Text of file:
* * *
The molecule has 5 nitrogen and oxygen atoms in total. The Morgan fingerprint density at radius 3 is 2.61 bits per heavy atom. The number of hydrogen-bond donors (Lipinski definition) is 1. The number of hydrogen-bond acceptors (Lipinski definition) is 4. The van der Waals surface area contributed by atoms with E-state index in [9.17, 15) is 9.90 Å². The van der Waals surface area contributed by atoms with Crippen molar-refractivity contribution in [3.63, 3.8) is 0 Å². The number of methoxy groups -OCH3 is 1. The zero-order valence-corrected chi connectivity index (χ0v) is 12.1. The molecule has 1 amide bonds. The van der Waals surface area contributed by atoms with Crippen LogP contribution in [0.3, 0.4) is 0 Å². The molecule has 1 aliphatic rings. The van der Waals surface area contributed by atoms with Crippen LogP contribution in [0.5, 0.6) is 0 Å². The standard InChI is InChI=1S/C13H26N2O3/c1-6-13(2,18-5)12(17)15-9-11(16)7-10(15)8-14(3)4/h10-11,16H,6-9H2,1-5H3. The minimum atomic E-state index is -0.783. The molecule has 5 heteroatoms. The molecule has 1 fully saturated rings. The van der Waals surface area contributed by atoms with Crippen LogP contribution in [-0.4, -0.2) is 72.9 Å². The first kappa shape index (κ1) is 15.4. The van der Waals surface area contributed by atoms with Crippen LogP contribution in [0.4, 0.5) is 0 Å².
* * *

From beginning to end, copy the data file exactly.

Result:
The molecule has 5 nitrogen and oxygen atoms in total. The Morgan fingerprint density at radius 3 is 2.61 bits per heavy atom. The number of hydrogen-bond donors (Lipinski definition) is 1. The number of hydrogen-bond acceptors (Lipinski definition) is 4. The van der Waals surface area contributed by atoms with E-state index in [9.17, 15) is 9.90 Å². The van der Waals surface area contributed by atoms with Crippen molar-refractivity contribution in [3.63, 3.8) is 0 Å². The number of methoxy groups -OCH3 is 1. The zero-order valence-corrected chi connectivity index (χ0v) is 12.1. The molecule has 1 amide bonds. The van der Waals surface area contributed by atoms with Crippen LogP contribution in [0.3, 0.4) is 0 Å². The molecule has 1 aliphatic rings. The van der Waals surface area contributed by atoms with Crippen LogP contribution in [0.5, 0.6) is 0 Å². The standard InChI is InChI=1S/C13H26N2O3/c1-6-13(2,18-5)12(17)15-9-11(16)7-10(15)8-14(3)4/h10-11,16H,6-9H2,1-5H3. The minimum atomic E-state index is -0.783. The molecule has 5 heteroatoms. The molecule has 1 fully saturated rings. The van der Waals surface area contributed by atoms with Crippen LogP contribution in [-0.4, -0.2) is 72.9 Å². The first kappa shape index (κ1) is 15.4. The van der Waals surface area contributed by atoms with Crippen LogP contribution in [0.4, 0.5) is 0 Å².